The day the lights went out was the last time anyone saw anything. A world of lights and colours, of flashing neon and ten-storey billboards, of Hollywood and beauty products, and it was gone. It was the day the world went blind.
The music industry soared, replacing almost all other entertainment. Voices became the new beauty. Cosmetic surgery meant a tuning of the vocal chords. Food, already treated as an indulgence by many, became the lifeblood of society. I think people became fat. It was hard to tell, because while we listened, and we tasted, the thing we refused was to touch. Turns out putting your hand somewhere you can’t see is a universal fear.
We moved in single file now. No one used canes; we would all trip, but guard-rails lined everything and we followed them, listening to every footstep, every echo, every breath of every sorry bastard before and behind you. We saw nothing, but we heard everything. A sniff, a cough, a sigh, a racing heart, a stopping one. The rustle of new clothes, the creak of old bones, ever present, ever listening. Which was probably why it took me so long to notice the voices.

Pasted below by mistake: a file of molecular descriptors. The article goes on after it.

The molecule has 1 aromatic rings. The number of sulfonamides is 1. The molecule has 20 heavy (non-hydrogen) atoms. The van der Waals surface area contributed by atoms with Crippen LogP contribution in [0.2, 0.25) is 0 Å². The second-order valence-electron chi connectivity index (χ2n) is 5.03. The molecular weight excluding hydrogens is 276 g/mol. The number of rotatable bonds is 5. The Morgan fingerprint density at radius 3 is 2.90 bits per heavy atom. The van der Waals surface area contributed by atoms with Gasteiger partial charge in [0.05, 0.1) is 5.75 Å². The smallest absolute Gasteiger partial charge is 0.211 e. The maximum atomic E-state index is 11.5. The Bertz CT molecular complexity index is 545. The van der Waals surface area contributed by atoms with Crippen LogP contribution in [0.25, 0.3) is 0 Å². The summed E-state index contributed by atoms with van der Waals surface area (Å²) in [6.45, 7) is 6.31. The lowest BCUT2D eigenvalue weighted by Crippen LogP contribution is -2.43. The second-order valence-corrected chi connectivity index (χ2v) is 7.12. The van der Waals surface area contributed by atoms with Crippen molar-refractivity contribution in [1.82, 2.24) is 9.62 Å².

They weren’t the voices of people talking, those vibrated and pulsed through the eardrums. These voices came from within, and were heard within. A gentle nudge, as much feeling as sound, and yet part of neither. The thoughts of others echoed through my head and deafened me. I heard nothing else, nothing but the endless chorus of Hows and Whys and What Ifs.
It was too much. I would not be their conduit. If blindness let me hear the world, I would undo it. And so, I opened my eyes.
And the lights came back.
FlashFictionMonth day 19
Prompt: We live in a sight-oriented world. What happens when we shift that to a sound-oriented world?